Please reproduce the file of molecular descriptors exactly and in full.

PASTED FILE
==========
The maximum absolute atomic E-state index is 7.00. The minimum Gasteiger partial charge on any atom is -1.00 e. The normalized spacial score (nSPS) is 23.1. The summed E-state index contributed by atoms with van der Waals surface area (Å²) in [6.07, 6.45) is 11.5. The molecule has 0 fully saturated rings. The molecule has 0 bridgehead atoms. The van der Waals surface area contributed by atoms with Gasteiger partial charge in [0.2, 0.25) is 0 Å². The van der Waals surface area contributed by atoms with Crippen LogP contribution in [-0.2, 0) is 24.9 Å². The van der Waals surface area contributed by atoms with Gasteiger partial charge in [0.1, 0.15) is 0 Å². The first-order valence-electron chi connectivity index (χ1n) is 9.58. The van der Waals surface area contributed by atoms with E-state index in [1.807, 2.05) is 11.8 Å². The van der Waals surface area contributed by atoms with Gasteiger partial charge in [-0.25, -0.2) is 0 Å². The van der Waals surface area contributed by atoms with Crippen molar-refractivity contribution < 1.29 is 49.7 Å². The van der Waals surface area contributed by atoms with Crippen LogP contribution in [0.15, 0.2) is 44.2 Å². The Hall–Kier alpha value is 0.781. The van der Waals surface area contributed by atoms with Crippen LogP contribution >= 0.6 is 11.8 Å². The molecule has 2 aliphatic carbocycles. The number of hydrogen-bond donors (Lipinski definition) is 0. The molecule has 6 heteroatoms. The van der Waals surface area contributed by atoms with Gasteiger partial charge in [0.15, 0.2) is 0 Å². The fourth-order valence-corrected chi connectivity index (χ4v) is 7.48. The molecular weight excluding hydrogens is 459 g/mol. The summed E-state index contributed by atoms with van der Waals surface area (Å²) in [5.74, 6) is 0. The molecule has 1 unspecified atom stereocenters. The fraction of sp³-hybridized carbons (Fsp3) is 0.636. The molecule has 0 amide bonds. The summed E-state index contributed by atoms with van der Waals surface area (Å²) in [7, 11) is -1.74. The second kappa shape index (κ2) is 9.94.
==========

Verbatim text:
The maximum absolute atomic E-state index is 7.00. The minimum Gasteiger partial charge on any atom is -1.00 e. The normalized spacial score (nSPS) is 23.1. The summed E-state index contributed by atoms with van der Waals surface area (Å²) in [6.07, 6.45) is 11.5. The molecule has 0 fully saturated rings. The molecule has 0 bridgehead atoms. The van der Waals surface area contributed by atoms with Gasteiger partial charge in [0.2, 0.25) is 0 Å². The van der Waals surface area contributed by atoms with Crippen LogP contribution in [-0.2, 0) is 24.9 Å². The van der Waals surface area contributed by atoms with Gasteiger partial charge in [0.1, 0.15) is 0 Å². The first-order valence-electron chi connectivity index (χ1n) is 9.58. The van der Waals surface area contributed by atoms with E-state index in [1.807, 2.05) is 11.8 Å². The van der Waals surface area contributed by atoms with Gasteiger partial charge in [-0.25, -0.2) is 0 Å². The van der Waals surface area contributed by atoms with Crippen molar-refractivity contribution < 1.29 is 49.7 Å². The van der Waals surface area contributed by atoms with Crippen LogP contribution in [0.15, 0.2) is 44.2 Å². The Hall–Kier alpha value is 0.781. The van der Waals surface area contributed by atoms with Crippen LogP contribution >= 0.6 is 11.8 Å². The molecule has 2 aliphatic carbocycles. The number of hydrogen-bond donors (Lipinski definition) is 0. The molecule has 6 heteroatoms. The van der Waals surface area contributed by atoms with Gasteiger partial charge in [0.15, 0.2) is 0 Å². The fourth-order valence-corrected chi connectivity index (χ4v) is 7.48. The molecular weight excluding hydrogens is 459 g/mol. The summed E-state index contributed by atoms with van der Waals surface area (Å²) in [5.74, 6) is 0. The molecule has 1 unspecified atom stereocenters. The fraction of sp³-hybridized carbons (Fsp3) is 0.636. The molecule has 0 amide bonds. The summed E-state index contributed by atoms with van der Waals surface area (Å²) in [7, 11) is -1.74. The second kappa shape index (κ2) is 9.94.